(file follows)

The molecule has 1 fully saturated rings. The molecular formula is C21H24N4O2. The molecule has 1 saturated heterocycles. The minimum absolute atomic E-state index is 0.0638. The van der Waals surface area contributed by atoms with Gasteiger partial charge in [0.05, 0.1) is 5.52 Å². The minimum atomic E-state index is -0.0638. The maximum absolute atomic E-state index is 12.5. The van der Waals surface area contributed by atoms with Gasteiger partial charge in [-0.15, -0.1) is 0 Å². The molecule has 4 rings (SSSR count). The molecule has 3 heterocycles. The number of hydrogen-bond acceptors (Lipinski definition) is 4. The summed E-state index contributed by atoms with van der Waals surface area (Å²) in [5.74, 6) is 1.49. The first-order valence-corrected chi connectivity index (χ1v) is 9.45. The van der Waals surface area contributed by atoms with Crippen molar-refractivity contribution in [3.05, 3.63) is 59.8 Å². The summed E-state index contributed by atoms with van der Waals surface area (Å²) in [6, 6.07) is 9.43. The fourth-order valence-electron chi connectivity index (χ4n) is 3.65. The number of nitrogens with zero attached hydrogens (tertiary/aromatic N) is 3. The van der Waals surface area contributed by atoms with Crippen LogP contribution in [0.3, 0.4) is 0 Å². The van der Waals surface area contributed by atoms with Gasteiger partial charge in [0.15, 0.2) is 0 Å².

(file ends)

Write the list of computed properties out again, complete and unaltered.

The molecule has 1 fully saturated rings. The molecular formula is C21H24N4O2. The molecule has 1 saturated heterocycles. The minimum absolute atomic E-state index is 0.0638. The van der Waals surface area contributed by atoms with Gasteiger partial charge in [0.05, 0.1) is 5.52 Å². The minimum atomic E-state index is -0.0638. The maximum absolute atomic E-state index is 12.5. The van der Waals surface area contributed by atoms with Gasteiger partial charge in [-0.15, -0.1) is 0 Å². The molecule has 4 rings (SSSR count). The molecule has 3 heterocycles. The number of hydrogen-bond acceptors (Lipinski definition) is 4. The summed E-state index contributed by atoms with van der Waals surface area (Å²) in [5.74, 6) is 1.49. The first-order valence-corrected chi connectivity index (χ1v) is 9.45. The van der Waals surface area contributed by atoms with Crippen molar-refractivity contribution in [3.05, 3.63) is 59.8 Å². The summed E-state index contributed by atoms with van der Waals surface area (Å²) in [6, 6.07) is 9.43. The fourth-order valence-electron chi connectivity index (χ4n) is 3.65. The number of nitrogens with zero attached hydrogens (tertiary/aromatic N) is 3. The van der Waals surface area contributed by atoms with Crippen LogP contribution in [0.3, 0.4) is 0 Å². The van der Waals surface area contributed by atoms with Gasteiger partial charge in [0.15, 0.2) is 0 Å².